As the elected Commissioner of Public Lands, Peter Goldmark manages the Washington State Department of Natural Resources (DNR) and administers a $625 million, two-year budget. Peter Goldmark is the 13th Commissioner of Public Lands since statehood in 1889, and the fifth Commissioner to manage the Department of Natural Resources which was created in 1957. Peter’s four-year term began in January 2009.
Peter chairs the state Board of Natural Resources, which sets policy for the management of state trust lands. These lands include some 3 million acres of publicly owned forests, agricultural and grazing lands, and commercial properties. State lands raise millions of dollars each year to fund the construction of public schools, colleges, universities, and other government institutions, as well as county and state services. In fiscal year 2007 alone, the lands managed by DNR produced more than $209 million in revenue for trust beneficiaries.
The Department of Natural Resources also manages approximately 2.6 million acres of aquatic lands, which include shorelines, tidelands, lands under Puget Sound and the coast, and navigable lakes and rivers and natural lakes, generating nearly $35 million per biennium. DNR monitors cleanup and restoration efforts from mining operations, and assists communities by providing scientific information about earthquakes, landslides, and ecologically sensitive areas
Peter oversees the largest fire department in the state, protecting 12.7 million acres of non-federal land including private, state-owned, and tribal land from wildfires. He chairs the state Forest Practices Board, which sets regulations concerning private timber harvests, forest road building, and other forest operations.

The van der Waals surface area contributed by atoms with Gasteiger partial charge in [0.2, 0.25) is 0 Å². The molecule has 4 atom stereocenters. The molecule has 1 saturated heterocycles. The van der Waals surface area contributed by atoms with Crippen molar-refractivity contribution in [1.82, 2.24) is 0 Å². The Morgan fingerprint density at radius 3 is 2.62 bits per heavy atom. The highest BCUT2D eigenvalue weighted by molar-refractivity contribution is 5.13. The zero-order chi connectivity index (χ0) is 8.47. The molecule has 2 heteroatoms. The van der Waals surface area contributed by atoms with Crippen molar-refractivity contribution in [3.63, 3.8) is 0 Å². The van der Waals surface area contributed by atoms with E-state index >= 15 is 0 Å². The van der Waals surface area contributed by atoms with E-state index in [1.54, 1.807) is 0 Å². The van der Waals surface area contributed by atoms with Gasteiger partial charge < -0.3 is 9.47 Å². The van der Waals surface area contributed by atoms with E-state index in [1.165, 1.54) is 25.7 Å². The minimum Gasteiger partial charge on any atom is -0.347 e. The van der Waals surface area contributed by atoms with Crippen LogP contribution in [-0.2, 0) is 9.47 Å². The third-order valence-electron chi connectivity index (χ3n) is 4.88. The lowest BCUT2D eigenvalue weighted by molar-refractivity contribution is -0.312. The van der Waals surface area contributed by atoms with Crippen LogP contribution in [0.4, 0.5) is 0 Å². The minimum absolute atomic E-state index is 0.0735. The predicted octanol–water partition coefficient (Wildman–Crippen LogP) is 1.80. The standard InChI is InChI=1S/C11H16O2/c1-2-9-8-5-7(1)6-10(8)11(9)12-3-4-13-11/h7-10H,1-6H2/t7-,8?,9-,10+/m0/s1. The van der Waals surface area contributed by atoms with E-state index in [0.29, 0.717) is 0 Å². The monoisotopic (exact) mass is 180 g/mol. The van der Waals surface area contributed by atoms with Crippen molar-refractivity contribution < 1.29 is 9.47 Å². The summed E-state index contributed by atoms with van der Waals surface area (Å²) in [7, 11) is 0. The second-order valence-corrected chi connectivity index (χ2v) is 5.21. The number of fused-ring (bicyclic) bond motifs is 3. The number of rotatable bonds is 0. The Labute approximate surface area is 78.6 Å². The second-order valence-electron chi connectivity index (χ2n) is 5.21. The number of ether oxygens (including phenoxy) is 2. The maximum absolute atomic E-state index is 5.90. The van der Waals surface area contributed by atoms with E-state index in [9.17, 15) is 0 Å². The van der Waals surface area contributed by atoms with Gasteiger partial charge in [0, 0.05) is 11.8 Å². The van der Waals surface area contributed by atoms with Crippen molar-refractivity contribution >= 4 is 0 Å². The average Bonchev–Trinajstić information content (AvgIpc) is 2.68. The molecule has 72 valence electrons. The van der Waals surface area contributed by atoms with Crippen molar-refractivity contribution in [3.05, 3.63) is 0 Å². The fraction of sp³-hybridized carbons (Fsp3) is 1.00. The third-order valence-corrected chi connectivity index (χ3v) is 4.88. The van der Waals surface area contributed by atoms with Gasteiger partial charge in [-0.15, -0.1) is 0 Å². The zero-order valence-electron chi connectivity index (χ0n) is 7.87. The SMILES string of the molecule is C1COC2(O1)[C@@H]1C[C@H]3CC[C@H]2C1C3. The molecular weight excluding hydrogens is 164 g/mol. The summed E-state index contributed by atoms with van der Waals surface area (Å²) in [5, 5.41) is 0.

Peter Goldmark began his education in a one-room schoolhouse at Duley Lake near Okanogan, Washington. He graduated from Okanogan High School in Okanogan and in 1967 received a degree from Haverford College near Philadelphia. After receiving his Ph.D. in molecular biology from the University of California at Berkeley in 1971, he traveled to Harvard University for a postdoctoral fellowship in neurobiology. Following his marriage in 1972, he moved back to Okanogan with his wife, Georgia. Together, they raised their five children on the family ranch. Sadly, Georgia succumbed to cancer in 2003.
Goldmark has had a lifelong involvement with agriculture, science, education, and public service. Included among his public service positions are the following:
- Director of Agriculture for State of Washington, appointed by Governor Lowry in 1993
- Chairman of the Governor’s Council on Agriculture and the Environment in 1994-1996
- Governor’s Council for a Sustainable Washington in 2002-2003
- Governor’s Council on Biodiversity in 2004-2005
- Founding board member and past Chairman of the Board of Farming and the Environment, a unique coalition of farmers, ranchers, and conservationists founded in 1999
- Board of Regents of Washington State University, 1996-2005; President of the Board in 1999-2000
- Board of the Washington State University-University of Washington Policy Consensus Center, 2003-2008
- Okanogan School Board, 1998-2005
- Wildland firefighter, Okanogan County, Fire District No. 8 – 30+ years
Goldmark maintains a small scientific research facility at his ranch and has published scientific articles in national and international journals. He currently maintains a wheat-breeding program at his facility and has recently released new varieties for Washington wheat farmers.
Goldmark and his wife, Wendy, divide their time between their ranch in Okanogan and home in Olympia.
Updated on February 10, 2012